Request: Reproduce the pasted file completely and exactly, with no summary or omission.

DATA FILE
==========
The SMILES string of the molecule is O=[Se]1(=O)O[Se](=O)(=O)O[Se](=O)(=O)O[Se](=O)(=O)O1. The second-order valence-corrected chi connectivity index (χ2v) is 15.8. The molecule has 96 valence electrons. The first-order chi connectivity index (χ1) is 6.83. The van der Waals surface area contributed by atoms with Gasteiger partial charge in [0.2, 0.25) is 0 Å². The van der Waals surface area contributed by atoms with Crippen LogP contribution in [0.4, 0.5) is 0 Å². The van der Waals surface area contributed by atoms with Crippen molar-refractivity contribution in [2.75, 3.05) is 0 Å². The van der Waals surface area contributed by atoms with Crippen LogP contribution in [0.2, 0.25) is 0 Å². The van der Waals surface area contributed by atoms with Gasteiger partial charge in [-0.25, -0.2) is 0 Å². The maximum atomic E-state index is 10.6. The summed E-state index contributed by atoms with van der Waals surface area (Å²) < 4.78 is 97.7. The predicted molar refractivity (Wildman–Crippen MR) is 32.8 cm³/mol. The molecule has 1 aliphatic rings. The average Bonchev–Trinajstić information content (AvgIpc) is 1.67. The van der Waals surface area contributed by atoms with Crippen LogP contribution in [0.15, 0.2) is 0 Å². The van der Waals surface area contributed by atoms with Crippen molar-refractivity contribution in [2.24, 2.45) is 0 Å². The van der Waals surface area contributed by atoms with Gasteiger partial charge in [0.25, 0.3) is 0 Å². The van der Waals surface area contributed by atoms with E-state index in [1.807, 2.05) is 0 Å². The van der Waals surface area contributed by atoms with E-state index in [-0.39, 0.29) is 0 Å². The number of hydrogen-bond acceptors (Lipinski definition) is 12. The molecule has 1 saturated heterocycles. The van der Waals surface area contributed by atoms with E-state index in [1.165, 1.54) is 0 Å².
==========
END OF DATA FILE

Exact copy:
The SMILES string of the molecule is O=[Se]1(=O)O[Se](=O)(=O)O[Se](=O)(=O)O[Se](=O)(=O)O1. The second-order valence-corrected chi connectivity index (χ2v) is 15.8. The molecule has 96 valence electrons. The first-order chi connectivity index (χ1) is 6.83. The van der Waals surface area contributed by atoms with Gasteiger partial charge in [0.2, 0.25) is 0 Å². The van der Waals surface area contributed by atoms with Crippen LogP contribution in [0.4, 0.5) is 0 Å². The van der Waals surface area contributed by atoms with Crippen molar-refractivity contribution in [2.75, 3.05) is 0 Å². The van der Waals surface area contributed by atoms with Crippen LogP contribution in [0.2, 0.25) is 0 Å². The van der Waals surface area contributed by atoms with Gasteiger partial charge in [-0.25, -0.2) is 0 Å². The maximum atomic E-state index is 10.6. The summed E-state index contributed by atoms with van der Waals surface area (Å²) < 4.78 is 97.7. The predicted molar refractivity (Wildman–Crippen MR) is 32.8 cm³/mol. The molecule has 1 aliphatic rings. The average Bonchev–Trinajstić information content (AvgIpc) is 1.67. The van der Waals surface area contributed by atoms with Crippen LogP contribution in [0.15, 0.2) is 0 Å². The van der Waals surface area contributed by atoms with Crippen molar-refractivity contribution in [2.24, 2.45) is 0 Å². The van der Waals surface area contributed by atoms with Gasteiger partial charge in [0.25, 0.3) is 0 Å². The van der Waals surface area contributed by atoms with E-state index in [1.807, 2.05) is 0 Å². The van der Waals surface area contributed by atoms with E-state index in [-0.39, 0.29) is 0 Å². The number of hydrogen-bond acceptors (Lipinski definition) is 12. The molecule has 1 saturated heterocycles. The van der Waals surface area contributed by atoms with E-state index in [1.165, 1.54) is 0 Å².